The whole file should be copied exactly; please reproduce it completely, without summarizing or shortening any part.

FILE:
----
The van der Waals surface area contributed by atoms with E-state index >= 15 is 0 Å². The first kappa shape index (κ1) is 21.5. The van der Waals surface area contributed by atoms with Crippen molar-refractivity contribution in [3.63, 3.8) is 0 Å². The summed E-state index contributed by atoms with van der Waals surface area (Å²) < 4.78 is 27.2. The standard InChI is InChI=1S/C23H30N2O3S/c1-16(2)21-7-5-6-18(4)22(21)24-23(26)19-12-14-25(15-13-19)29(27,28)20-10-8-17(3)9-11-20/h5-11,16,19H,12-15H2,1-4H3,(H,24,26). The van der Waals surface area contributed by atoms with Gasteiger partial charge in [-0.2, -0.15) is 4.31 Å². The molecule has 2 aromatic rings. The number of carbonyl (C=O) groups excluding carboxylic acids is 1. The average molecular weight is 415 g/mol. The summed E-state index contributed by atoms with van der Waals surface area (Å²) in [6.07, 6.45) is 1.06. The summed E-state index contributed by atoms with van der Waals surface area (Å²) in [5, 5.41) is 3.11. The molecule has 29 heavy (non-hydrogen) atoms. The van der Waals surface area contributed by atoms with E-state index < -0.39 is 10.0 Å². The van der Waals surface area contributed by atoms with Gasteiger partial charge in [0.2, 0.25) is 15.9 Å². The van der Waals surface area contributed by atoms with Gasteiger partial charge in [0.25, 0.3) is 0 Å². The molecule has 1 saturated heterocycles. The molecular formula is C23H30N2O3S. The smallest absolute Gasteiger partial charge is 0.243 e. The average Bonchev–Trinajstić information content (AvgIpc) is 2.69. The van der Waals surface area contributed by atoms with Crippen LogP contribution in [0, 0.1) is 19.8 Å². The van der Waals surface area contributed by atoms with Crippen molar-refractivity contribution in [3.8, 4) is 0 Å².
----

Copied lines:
The van der Waals surface area contributed by atoms with E-state index >= 15 is 0 Å². The first kappa shape index (κ1) is 21.5. The van der Waals surface area contributed by atoms with Crippen molar-refractivity contribution in [3.63, 3.8) is 0 Å². The summed E-state index contributed by atoms with van der Waals surface area (Å²) < 4.78 is 27.2. The standard InChI is InChI=1S/C23H30N2O3S/c1-16(2)21-7-5-6-18(4)22(21)24-23(26)19-12-14-25(15-13-19)29(27,28)20-10-8-17(3)9-11-20/h5-11,16,19H,12-15H2,1-4H3,(H,24,26). The van der Waals surface area contributed by atoms with Gasteiger partial charge in [-0.2, -0.15) is 4.31 Å². The molecule has 2 aromatic rings. The number of carbonyl (C=O) groups excluding carboxylic acids is 1. The average molecular weight is 415 g/mol. The summed E-state index contributed by atoms with van der Waals surface area (Å²) in [6.07, 6.45) is 1.06. The summed E-state index contributed by atoms with van der Waals surface area (Å²) in [5, 5.41) is 3.11. The molecule has 29 heavy (non-hydrogen) atoms. The van der Waals surface area contributed by atoms with E-state index < -0.39 is 10.0 Å². The van der Waals surface area contributed by atoms with Gasteiger partial charge in [0.2, 0.25) is 15.9 Å². The van der Waals surface area contributed by atoms with Gasteiger partial charge in [0.25, 0.3) is 0 Å². The molecule has 1 saturated heterocycles. The molecular formula is C23H30N2O3S. The smallest absolute Gasteiger partial charge is 0.243 e. The average Bonchev–Trinajstić information content (AvgIpc) is 2.69. The van der Waals surface area contributed by atoms with Crippen LogP contribution in [0, 0.1) is 19.8 Å². The van der Waals surface area contributed by atoms with Crippen molar-refractivity contribution in [3.8, 4) is 0 Å².